The appointment comes after a pledge made by US President Joe Biden to Qatar’s Amir Sheikh Tamim bin Hamad Al Thani during a meeting at the White House in January.
United States President Joe Biden has officially designated Qatar as a major non-NATO ally (MNNA) of the United States. It’s after Qatar’s Amir Tamim bin Hamad Al Thani made a visit to Washington in January.
During the meeting, Biden praised Qatar as a “good friend and reliable partner”. The Amir was the first head of state from the Gulf Cooperation Council (GCC) to visit Washington since the beginning of Biden’s presidency.
The designation makes Qatar the third GCC country to become a US major non-Nato ally, after Kuwait and Bahrain.
MNNA is a designation given by the United States government to its close allies that are not members of the NATO but have a strategic working relationship with the US Armed Forces. There is currently a total number of 20 MNNA countries.
The status gives members preferential access to U.S. military equipment and technology. This includes free surplus material, expedited export processing and prioritised cooperation on training.
This move marks a big shift in US policies towards Qatar and a sharp turn from former US President Donald Trump’s administrative policies that tended to favour Saudi Arabia and the UAE over Qatar. In 2017, at the height of the blockade, Trump accused Qatar of sponsoring terrorism.
“The Major Non-NATO Ally designation is a powerful symbol of the close relationship the United States shares with those countries and demonstrates our deep respect for the friendship for the countries to which it is extended,” the State Department says in a fact sheet.
Role in Afghanistan
Since the presidency of Barack Obama, Qatar has played an active role as a channel between Afghanistan and the West. Last year, the Gulf country’s role was essential in the evacuation of Afghans from Kabul, as it served its usual role as a mediator between the Taliban-led government and the Biden administration.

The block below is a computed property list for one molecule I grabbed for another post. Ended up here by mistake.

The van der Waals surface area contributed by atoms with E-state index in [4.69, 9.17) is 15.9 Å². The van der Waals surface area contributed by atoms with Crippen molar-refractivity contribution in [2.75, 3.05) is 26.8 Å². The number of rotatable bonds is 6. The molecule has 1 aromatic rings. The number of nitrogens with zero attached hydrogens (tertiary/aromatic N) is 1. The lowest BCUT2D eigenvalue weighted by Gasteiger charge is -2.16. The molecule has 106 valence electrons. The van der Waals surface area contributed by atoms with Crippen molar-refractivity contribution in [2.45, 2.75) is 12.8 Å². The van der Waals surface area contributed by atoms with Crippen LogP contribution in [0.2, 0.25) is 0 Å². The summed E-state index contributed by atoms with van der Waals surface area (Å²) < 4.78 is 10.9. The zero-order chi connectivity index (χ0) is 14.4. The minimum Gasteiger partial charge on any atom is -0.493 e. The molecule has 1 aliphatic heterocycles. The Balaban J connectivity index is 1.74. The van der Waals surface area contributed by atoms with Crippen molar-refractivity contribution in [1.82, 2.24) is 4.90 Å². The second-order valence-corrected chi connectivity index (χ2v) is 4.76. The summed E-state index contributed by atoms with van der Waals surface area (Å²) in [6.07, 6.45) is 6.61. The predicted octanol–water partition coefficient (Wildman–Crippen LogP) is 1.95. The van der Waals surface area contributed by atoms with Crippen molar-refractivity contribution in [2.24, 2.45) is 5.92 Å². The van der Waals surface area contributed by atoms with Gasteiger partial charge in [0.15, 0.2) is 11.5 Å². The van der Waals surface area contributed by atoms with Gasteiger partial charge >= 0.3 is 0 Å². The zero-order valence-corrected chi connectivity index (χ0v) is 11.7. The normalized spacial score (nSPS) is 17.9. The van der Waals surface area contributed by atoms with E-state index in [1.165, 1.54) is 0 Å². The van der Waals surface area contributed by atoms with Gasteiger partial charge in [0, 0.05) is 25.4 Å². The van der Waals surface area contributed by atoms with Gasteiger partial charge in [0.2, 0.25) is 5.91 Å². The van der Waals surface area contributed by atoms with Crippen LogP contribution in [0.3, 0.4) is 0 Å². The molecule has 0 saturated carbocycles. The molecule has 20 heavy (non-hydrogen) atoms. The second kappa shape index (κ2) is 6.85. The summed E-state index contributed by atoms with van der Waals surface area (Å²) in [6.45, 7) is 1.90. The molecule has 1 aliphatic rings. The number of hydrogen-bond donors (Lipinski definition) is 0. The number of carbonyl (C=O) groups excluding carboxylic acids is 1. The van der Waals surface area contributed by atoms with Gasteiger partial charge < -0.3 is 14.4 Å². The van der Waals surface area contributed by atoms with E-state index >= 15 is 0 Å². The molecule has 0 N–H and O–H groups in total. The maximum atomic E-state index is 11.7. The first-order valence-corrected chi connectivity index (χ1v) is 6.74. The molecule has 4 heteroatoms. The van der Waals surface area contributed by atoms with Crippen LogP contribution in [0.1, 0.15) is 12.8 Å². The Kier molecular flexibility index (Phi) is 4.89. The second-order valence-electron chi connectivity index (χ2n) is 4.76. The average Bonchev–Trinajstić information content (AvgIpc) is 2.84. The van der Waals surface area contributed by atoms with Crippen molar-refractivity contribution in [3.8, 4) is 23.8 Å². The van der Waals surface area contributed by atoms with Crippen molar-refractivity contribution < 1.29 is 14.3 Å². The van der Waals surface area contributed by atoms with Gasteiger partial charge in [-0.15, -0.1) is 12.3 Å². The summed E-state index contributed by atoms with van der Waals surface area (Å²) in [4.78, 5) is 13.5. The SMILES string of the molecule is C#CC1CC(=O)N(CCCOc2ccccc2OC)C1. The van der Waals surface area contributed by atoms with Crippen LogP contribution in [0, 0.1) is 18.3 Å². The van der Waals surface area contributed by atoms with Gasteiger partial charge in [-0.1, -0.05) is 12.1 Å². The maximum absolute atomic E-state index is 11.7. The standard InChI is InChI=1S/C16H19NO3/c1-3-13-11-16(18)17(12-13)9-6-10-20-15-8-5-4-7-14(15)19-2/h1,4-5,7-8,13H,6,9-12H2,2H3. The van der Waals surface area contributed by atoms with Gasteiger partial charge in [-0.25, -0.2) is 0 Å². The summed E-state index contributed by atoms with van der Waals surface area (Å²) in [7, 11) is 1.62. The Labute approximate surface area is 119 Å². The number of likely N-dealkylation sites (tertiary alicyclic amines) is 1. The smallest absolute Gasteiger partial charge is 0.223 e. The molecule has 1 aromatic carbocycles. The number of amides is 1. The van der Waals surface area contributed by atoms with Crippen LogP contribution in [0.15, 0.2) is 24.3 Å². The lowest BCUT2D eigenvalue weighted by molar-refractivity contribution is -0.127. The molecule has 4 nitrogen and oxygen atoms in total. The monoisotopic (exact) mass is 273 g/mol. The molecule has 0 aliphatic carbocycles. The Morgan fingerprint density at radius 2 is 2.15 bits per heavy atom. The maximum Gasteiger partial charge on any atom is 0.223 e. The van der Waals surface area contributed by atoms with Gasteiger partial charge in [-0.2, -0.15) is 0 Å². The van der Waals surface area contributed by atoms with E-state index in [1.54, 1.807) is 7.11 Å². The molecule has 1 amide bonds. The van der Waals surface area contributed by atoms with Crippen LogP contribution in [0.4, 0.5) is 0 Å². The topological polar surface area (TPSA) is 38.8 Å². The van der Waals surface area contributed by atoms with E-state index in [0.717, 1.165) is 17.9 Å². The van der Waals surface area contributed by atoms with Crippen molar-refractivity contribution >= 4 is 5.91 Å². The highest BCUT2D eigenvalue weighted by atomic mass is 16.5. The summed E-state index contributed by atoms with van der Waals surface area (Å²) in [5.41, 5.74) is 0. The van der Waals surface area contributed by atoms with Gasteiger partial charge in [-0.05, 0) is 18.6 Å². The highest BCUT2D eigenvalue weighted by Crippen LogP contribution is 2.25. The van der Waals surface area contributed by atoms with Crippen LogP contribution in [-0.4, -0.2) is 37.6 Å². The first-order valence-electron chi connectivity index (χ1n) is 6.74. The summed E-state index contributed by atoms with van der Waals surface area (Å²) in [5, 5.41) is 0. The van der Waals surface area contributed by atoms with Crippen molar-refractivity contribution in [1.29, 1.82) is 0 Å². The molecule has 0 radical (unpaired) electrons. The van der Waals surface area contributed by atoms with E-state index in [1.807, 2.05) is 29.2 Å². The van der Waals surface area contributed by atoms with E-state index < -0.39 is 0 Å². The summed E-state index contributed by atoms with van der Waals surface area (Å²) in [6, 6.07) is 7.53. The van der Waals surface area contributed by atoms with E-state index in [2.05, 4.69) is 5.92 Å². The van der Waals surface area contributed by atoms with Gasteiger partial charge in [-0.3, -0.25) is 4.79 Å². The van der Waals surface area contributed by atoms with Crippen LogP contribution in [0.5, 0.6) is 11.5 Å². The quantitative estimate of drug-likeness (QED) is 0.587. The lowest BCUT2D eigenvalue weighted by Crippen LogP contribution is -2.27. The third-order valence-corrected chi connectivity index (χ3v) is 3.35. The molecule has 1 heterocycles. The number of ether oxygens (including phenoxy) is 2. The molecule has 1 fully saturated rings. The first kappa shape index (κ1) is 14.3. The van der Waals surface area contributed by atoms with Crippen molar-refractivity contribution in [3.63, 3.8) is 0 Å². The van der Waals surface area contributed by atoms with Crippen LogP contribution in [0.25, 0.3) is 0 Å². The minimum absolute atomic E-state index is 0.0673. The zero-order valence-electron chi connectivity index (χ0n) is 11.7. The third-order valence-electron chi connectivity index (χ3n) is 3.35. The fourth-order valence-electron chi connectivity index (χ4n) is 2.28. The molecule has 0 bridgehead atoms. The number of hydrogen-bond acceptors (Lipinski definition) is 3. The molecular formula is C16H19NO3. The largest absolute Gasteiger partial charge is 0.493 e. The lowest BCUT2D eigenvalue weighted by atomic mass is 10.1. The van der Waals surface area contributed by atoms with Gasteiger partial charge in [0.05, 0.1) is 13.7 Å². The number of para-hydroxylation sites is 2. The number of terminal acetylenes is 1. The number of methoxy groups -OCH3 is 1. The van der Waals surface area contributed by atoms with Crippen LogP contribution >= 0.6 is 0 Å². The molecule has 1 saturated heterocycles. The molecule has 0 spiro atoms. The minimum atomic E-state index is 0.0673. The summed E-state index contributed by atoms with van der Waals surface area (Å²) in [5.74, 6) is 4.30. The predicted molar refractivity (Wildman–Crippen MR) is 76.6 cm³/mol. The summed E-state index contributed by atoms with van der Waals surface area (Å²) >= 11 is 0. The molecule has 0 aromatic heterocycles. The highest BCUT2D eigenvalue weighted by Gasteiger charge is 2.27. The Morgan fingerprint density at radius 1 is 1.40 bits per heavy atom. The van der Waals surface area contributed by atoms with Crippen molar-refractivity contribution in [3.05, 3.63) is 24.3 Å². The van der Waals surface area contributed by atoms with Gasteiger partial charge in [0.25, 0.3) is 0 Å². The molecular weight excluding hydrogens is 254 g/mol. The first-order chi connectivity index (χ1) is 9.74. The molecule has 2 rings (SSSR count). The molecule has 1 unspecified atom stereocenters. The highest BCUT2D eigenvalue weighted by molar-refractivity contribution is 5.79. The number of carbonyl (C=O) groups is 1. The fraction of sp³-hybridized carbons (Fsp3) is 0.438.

During the latest Strategic Dialogue between the US and Qatar last year, the two countries signed an agreement enabling the latter to represent Washington’s interest in Afghanistan in light of the US closing its embassy following the Taliban takeover.
Europe’s energy concerns
The war in Ukraine has raised major concerns among Western nations regarding the global energy as it 40% of its gas supplies from Russia, while almost a third of the shipments pass through Ukraine.
The Biden administration imposed a ban on all Russian oil and gas imports earlier this week. This comes amid a wave of sanctions that the West slammed Moscow with. The European Union also promised that by the end of 2022, they’d have greatly decreased their dependence on Russia’s gas and oil supplies.
Qatar is one of the world’s largest producers of liquified natural gas.
Consequently, the gulf state and the US have been discussing the possible diversion of the country’s gas exports US and Doha have been discussing possible diversions of Qatar’s gas exports away from Asia. Allowing for supplies to be delivered to Europe if proven necessary.